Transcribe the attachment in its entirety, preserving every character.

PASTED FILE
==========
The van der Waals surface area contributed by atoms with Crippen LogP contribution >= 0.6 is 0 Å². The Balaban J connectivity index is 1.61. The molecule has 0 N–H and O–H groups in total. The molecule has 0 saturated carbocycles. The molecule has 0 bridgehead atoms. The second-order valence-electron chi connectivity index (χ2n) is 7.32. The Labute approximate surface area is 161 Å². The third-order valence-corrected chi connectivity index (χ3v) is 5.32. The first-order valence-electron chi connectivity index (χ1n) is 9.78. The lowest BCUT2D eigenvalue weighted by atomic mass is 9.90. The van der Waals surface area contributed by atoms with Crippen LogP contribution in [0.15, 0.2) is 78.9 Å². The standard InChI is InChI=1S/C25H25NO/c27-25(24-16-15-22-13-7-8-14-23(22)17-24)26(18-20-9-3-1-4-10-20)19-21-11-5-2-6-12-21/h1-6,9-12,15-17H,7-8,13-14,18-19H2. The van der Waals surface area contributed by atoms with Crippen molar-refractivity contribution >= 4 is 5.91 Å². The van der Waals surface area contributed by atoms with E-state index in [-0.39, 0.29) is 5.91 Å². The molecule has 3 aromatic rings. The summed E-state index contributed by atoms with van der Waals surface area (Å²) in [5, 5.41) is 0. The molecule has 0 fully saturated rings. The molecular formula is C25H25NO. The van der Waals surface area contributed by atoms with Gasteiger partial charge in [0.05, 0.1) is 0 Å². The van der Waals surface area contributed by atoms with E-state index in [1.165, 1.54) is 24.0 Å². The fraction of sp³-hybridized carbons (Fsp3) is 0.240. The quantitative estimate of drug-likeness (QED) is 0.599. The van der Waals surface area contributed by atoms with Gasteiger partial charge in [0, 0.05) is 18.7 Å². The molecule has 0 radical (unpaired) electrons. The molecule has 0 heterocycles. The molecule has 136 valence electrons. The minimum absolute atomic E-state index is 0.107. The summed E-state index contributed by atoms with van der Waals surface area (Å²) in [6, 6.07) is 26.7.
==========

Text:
The van der Waals surface area contributed by atoms with Crippen LogP contribution >= 0.6 is 0 Å². The Balaban J connectivity index is 1.61. The molecule has 0 N–H and O–H groups in total. The molecule has 0 saturated carbocycles. The molecule has 0 bridgehead atoms. The second-order valence-electron chi connectivity index (χ2n) is 7.32. The Labute approximate surface area is 161 Å². The third-order valence-corrected chi connectivity index (χ3v) is 5.32. The first-order valence-electron chi connectivity index (χ1n) is 9.78. The lowest BCUT2D eigenvalue weighted by atomic mass is 9.90. The van der Waals surface area contributed by atoms with Crippen LogP contribution in [0.15, 0.2) is 78.9 Å². The standard InChI is InChI=1S/C25H25NO/c27-25(24-16-15-22-13-7-8-14-23(22)17-24)26(18-20-9-3-1-4-10-20)19-21-11-5-2-6-12-21/h1-6,9-12,15-17H,7-8,13-14,18-19H2. The van der Waals surface area contributed by atoms with Crippen molar-refractivity contribution >= 4 is 5.91 Å². The van der Waals surface area contributed by atoms with E-state index in [-0.39, 0.29) is 5.91 Å². The molecule has 3 aromatic rings. The summed E-state index contributed by atoms with van der Waals surface area (Å²) in [5, 5.41) is 0. The molecule has 0 fully saturated rings. The molecular formula is C25H25NO. The van der Waals surface area contributed by atoms with Gasteiger partial charge in [0.05, 0.1) is 0 Å². The van der Waals surface area contributed by atoms with E-state index in [1.165, 1.54) is 24.0 Å². The fraction of sp³-hybridized carbons (Fsp3) is 0.240. The quantitative estimate of drug-likeness (QED) is 0.599. The van der Waals surface area contributed by atoms with Gasteiger partial charge in [0, 0.05) is 18.7 Å². The molecule has 0 radical (unpaired) electrons. The molecule has 0 heterocycles. The molecule has 136 valence electrons. The minimum absolute atomic E-state index is 0.107. The summed E-state index contributed by atoms with van der Waals surface area (Å²) in [6, 6.07) is 26.7.